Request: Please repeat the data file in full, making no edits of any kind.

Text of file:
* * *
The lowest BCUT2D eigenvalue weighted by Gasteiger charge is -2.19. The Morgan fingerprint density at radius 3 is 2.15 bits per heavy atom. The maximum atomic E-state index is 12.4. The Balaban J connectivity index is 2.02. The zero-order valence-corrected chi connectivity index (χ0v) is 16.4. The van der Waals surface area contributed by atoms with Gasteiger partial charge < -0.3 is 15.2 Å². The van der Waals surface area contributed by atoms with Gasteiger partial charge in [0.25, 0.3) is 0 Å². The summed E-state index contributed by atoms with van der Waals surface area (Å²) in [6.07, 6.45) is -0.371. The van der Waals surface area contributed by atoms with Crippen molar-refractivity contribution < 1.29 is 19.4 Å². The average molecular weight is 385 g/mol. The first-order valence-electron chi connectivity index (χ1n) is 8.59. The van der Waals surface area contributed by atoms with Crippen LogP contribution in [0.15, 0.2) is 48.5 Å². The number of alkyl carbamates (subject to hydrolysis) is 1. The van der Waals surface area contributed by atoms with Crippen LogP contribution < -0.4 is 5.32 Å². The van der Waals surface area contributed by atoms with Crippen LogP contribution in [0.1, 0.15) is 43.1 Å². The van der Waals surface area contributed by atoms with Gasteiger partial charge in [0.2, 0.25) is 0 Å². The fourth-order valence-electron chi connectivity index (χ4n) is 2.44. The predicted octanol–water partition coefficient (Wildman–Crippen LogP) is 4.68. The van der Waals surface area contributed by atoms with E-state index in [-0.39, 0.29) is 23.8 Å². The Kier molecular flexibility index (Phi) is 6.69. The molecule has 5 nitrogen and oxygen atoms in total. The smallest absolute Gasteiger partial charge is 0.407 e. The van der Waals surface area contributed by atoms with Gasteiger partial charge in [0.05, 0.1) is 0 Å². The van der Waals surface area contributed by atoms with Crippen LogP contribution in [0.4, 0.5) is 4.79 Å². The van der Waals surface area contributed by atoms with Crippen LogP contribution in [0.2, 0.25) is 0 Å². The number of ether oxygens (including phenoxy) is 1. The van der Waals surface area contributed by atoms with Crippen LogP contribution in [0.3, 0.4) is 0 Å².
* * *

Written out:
The lowest BCUT2D eigenvalue weighted by Gasteiger charge is -2.19. The Morgan fingerprint density at radius 3 is 2.15 bits per heavy atom. The maximum atomic E-state index is 12.4. The Balaban J connectivity index is 2.02. The zero-order valence-corrected chi connectivity index (χ0v) is 16.4. The van der Waals surface area contributed by atoms with Gasteiger partial charge < -0.3 is 15.2 Å². The van der Waals surface area contributed by atoms with Gasteiger partial charge in [0.25, 0.3) is 0 Å². The summed E-state index contributed by atoms with van der Waals surface area (Å²) in [6.07, 6.45) is -0.371. The van der Waals surface area contributed by atoms with Crippen molar-refractivity contribution < 1.29 is 19.4 Å². The average molecular weight is 385 g/mol. The first-order valence-electron chi connectivity index (χ1n) is 8.59. The van der Waals surface area contributed by atoms with Crippen LogP contribution in [0.15, 0.2) is 48.5 Å². The number of alkyl carbamates (subject to hydrolysis) is 1. The van der Waals surface area contributed by atoms with Crippen LogP contribution < -0.4 is 5.32 Å². The van der Waals surface area contributed by atoms with Crippen LogP contribution in [0.1, 0.15) is 43.1 Å². The van der Waals surface area contributed by atoms with Gasteiger partial charge in [0.2, 0.25) is 0 Å². The fourth-order valence-electron chi connectivity index (χ4n) is 2.44. The predicted octanol–water partition coefficient (Wildman–Crippen LogP) is 4.68. The van der Waals surface area contributed by atoms with E-state index in [-0.39, 0.29) is 23.8 Å². The Kier molecular flexibility index (Phi) is 6.69. The molecule has 5 nitrogen and oxygen atoms in total. The smallest absolute Gasteiger partial charge is 0.407 e. The van der Waals surface area contributed by atoms with Gasteiger partial charge in [0.05, 0.1) is 0 Å². The van der Waals surface area contributed by atoms with Crippen LogP contribution in [0.4, 0.5) is 4.79 Å². The van der Waals surface area contributed by atoms with Crippen LogP contribution in [0.2, 0.25) is 0 Å². The number of ether oxygens (including phenoxy) is 1. The van der Waals surface area contributed by atoms with Crippen LogP contribution in [0.3, 0.4) is 0 Å².